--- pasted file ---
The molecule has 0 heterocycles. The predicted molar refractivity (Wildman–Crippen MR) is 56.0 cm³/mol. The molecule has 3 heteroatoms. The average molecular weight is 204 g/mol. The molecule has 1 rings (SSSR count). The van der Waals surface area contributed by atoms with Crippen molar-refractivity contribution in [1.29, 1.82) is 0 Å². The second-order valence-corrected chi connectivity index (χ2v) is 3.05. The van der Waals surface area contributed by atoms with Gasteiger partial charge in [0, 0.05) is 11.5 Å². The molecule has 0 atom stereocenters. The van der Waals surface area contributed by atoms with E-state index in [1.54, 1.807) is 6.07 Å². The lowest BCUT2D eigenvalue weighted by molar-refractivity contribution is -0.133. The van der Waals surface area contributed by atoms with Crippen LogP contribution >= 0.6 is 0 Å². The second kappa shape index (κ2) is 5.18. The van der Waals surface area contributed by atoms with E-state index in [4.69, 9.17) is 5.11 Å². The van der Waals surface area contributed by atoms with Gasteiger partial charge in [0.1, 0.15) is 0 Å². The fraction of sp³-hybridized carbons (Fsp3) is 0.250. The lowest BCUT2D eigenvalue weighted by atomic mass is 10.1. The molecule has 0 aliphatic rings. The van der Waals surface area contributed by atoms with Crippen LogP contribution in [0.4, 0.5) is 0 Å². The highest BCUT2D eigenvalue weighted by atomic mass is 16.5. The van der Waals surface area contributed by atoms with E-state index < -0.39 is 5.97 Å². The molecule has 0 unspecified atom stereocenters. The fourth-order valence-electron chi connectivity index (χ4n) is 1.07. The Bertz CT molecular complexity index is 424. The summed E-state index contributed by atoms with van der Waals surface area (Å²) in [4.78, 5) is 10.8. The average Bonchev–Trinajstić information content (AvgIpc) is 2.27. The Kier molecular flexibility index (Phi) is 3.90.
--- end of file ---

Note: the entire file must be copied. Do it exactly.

The molecule has 0 heterocycles. The predicted molar refractivity (Wildman–Crippen MR) is 56.0 cm³/mol. The molecule has 3 heteroatoms. The average molecular weight is 204 g/mol. The molecule has 1 rings (SSSR count). The van der Waals surface area contributed by atoms with Crippen molar-refractivity contribution in [1.29, 1.82) is 0 Å². The second-order valence-corrected chi connectivity index (χ2v) is 3.05. The van der Waals surface area contributed by atoms with Gasteiger partial charge in [0, 0.05) is 11.5 Å². The molecule has 0 atom stereocenters. The van der Waals surface area contributed by atoms with E-state index in [1.54, 1.807) is 6.07 Å². The lowest BCUT2D eigenvalue weighted by molar-refractivity contribution is -0.133. The van der Waals surface area contributed by atoms with Crippen LogP contribution >= 0.6 is 0 Å². The second kappa shape index (κ2) is 5.18. The van der Waals surface area contributed by atoms with E-state index in [4.69, 9.17) is 5.11 Å². The van der Waals surface area contributed by atoms with Gasteiger partial charge in [0.1, 0.15) is 0 Å². The fraction of sp³-hybridized carbons (Fsp3) is 0.250. The lowest BCUT2D eigenvalue weighted by atomic mass is 10.1. The molecule has 0 aliphatic rings. The van der Waals surface area contributed by atoms with Crippen LogP contribution in [0.4, 0.5) is 0 Å². The highest BCUT2D eigenvalue weighted by atomic mass is 16.5. The van der Waals surface area contributed by atoms with E-state index < -0.39 is 5.97 Å². The molecule has 0 unspecified atom stereocenters. The fourth-order valence-electron chi connectivity index (χ4n) is 1.07. The Bertz CT molecular complexity index is 424. The summed E-state index contributed by atoms with van der Waals surface area (Å²) in [4.78, 5) is 10.8. The average Bonchev–Trinajstić information content (AvgIpc) is 2.27. The Kier molecular flexibility index (Phi) is 3.90.